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Report on Cleveland (United States) — 11 April-17 April 2012

Smithsonian / US Geological Survey Weekly Volcanic Activity Report, 11 April-17 April 2012
Managing Editor: Sally Kuhn Sennert

Please cite this report as:

Global Volcanism Program, 2012. Report on Cleveland (United States). In: Sennert, S K (ed.), Weekly Volcanic Activity Report, 11 April-17 April 2012. Smithsonian Institution and US Geological Survey.

Volcano Profile |  Weekly Report (11 April-17 April 2012)


Cleveland

United States

52.825°N, 169.944°W; summit elev. 1730 m

All times are local (unless otherwise noted)


AVO reported that elevated surface temperatures were observed over Cleveland in satellite imagery during 11-12 April. Two explosions were detected on 13 April by distant seismic stations and infrasound arrays. Neither of these explosions produced an ash cloud that could be detected in satellite images. There was no evidence of explosive activity or eruption of lava in the summit crater during 14-17 April. No seismic information was available because Cleveland does not have a real-time seismic network.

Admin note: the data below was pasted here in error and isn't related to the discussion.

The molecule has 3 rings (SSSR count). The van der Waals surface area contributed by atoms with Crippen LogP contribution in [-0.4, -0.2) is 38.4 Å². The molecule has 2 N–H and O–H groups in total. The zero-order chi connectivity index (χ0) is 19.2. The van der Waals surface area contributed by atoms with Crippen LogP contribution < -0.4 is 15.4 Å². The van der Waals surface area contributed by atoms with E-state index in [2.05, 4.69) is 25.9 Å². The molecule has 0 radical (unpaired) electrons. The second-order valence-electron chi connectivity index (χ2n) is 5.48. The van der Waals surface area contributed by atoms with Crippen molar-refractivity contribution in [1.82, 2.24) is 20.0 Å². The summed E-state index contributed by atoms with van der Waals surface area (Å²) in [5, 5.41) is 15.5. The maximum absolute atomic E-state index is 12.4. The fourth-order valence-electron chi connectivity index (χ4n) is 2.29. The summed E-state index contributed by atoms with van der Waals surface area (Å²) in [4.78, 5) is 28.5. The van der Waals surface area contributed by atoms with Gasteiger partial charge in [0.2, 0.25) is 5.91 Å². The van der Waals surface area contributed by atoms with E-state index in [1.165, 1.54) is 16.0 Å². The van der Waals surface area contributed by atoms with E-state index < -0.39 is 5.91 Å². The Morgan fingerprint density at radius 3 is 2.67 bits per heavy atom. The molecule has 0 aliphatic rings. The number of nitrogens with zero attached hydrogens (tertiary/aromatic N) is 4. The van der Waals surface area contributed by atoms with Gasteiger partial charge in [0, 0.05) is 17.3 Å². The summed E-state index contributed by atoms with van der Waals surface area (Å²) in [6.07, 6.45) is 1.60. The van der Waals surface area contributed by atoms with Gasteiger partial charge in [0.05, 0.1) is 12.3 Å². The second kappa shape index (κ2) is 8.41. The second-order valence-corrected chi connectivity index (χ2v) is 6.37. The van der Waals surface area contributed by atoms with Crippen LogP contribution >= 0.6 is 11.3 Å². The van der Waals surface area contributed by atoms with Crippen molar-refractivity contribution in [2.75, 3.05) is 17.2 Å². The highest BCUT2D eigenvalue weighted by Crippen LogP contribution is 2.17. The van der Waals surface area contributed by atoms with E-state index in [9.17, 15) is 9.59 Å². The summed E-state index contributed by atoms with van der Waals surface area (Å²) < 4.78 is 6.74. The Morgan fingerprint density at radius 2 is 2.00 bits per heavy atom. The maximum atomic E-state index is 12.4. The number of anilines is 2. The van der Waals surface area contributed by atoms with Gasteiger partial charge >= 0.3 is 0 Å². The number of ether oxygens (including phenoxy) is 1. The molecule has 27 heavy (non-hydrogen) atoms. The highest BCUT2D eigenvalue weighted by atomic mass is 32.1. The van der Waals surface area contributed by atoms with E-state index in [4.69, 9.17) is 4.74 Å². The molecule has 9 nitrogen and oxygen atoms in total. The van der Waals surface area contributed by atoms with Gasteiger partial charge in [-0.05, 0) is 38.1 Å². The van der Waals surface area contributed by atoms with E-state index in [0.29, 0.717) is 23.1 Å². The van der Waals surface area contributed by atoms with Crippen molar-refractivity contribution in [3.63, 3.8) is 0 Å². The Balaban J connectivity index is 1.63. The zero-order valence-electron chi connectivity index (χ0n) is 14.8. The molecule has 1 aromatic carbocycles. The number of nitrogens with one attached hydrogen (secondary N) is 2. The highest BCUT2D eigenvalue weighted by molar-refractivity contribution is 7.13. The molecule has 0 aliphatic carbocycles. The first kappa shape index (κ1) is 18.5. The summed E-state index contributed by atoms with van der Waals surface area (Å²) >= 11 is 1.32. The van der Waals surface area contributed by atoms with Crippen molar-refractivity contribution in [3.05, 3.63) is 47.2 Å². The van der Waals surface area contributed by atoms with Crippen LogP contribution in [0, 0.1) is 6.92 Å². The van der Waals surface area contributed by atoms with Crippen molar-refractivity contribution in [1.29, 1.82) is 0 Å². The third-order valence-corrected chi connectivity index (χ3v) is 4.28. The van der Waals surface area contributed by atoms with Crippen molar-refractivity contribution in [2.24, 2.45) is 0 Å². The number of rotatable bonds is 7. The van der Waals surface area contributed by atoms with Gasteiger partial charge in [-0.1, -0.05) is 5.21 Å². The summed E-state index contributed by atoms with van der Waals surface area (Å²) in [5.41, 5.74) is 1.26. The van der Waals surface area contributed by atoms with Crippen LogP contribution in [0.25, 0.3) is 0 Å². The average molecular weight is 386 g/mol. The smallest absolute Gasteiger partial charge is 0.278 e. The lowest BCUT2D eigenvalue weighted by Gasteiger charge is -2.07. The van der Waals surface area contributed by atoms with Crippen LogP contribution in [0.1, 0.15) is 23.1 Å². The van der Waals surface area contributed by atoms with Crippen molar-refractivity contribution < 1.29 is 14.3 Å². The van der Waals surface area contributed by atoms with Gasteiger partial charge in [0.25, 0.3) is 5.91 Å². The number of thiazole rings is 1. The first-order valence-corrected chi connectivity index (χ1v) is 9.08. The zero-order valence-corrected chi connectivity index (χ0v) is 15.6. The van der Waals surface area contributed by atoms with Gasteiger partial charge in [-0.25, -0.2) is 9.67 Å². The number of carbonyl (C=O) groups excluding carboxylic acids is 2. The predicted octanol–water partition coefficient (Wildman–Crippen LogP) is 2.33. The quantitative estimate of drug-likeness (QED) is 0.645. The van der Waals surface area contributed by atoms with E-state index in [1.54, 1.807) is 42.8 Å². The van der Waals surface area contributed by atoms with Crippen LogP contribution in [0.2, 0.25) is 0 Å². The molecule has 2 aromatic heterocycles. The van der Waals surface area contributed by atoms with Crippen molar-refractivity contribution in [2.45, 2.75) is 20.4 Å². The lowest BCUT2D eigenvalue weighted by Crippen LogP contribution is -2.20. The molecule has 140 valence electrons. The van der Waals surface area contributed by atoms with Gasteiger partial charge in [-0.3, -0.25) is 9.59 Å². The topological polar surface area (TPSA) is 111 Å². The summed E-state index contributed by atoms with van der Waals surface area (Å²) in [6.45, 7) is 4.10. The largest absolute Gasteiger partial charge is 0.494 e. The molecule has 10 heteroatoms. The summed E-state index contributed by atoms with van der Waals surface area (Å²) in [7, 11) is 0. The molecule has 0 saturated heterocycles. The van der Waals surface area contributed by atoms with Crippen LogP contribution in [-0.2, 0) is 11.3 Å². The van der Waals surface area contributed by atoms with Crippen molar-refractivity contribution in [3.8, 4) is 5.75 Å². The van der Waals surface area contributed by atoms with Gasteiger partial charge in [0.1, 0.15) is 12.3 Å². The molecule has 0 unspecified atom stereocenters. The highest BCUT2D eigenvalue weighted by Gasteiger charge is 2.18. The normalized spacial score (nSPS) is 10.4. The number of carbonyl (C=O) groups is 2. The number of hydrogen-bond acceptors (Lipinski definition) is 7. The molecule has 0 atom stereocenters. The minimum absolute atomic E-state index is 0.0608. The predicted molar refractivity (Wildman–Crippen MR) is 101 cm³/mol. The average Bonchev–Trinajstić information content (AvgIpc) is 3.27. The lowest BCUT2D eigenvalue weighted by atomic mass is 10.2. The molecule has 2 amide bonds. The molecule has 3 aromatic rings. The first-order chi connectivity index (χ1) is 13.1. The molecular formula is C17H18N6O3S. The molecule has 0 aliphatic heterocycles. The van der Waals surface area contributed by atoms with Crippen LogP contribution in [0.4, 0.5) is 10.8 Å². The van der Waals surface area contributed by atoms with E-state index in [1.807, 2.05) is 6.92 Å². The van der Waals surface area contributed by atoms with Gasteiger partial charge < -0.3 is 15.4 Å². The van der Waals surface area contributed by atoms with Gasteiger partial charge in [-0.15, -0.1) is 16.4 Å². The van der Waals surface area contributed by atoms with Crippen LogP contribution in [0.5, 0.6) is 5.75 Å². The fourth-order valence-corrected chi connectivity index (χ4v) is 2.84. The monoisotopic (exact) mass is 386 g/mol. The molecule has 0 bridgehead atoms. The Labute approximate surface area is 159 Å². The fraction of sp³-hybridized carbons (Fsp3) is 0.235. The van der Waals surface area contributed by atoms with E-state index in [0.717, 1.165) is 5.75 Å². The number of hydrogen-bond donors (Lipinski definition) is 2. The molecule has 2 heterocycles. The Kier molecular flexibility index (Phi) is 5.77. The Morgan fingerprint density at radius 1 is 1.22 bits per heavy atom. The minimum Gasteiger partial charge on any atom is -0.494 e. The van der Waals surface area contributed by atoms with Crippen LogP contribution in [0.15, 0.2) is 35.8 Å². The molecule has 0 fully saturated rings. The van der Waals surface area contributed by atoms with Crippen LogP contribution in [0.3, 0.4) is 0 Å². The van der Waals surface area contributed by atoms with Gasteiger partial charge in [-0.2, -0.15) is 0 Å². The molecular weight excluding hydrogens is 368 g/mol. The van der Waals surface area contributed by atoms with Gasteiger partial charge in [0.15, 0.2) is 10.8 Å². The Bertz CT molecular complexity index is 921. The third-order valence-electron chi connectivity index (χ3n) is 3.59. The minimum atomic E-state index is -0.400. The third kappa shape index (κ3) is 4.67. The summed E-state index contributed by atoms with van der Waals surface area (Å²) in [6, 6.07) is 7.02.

Geologic Background. The beautifully symmetrical Mount Cleveland stratovolcano is situated at the western end of the uninhabited Chuginadak Island. It lies SE across Carlisle Pass strait from Carlisle volcano and NE across Chuginadak Pass strait from Herbert volcano. Joined to the rest of Chuginadak Island by a low isthmus, Cleveland is the highest of the Islands of the Four Mountains group and is one of the most active of the Aleutian Islands. The native name, Chuginadak, refers to the Aleut goddess of fire, who was thought to reside on the volcano. Numerous large lava flows descend the steep-sided flanks. It is possible that some 18th-to-19th century eruptions attributed to Carlisle should be ascribed to Cleveland (Miller et al., 1998). In 1944 Cleveland produced the only known fatality from an Aleutian eruption. Recent eruptions have been characterized by short-lived explosive ash emissions, at times accompanied by lava fountaining and lava flows down the flanks.

Source: US Geological Survey Alaska Volcano Observatory (AVO)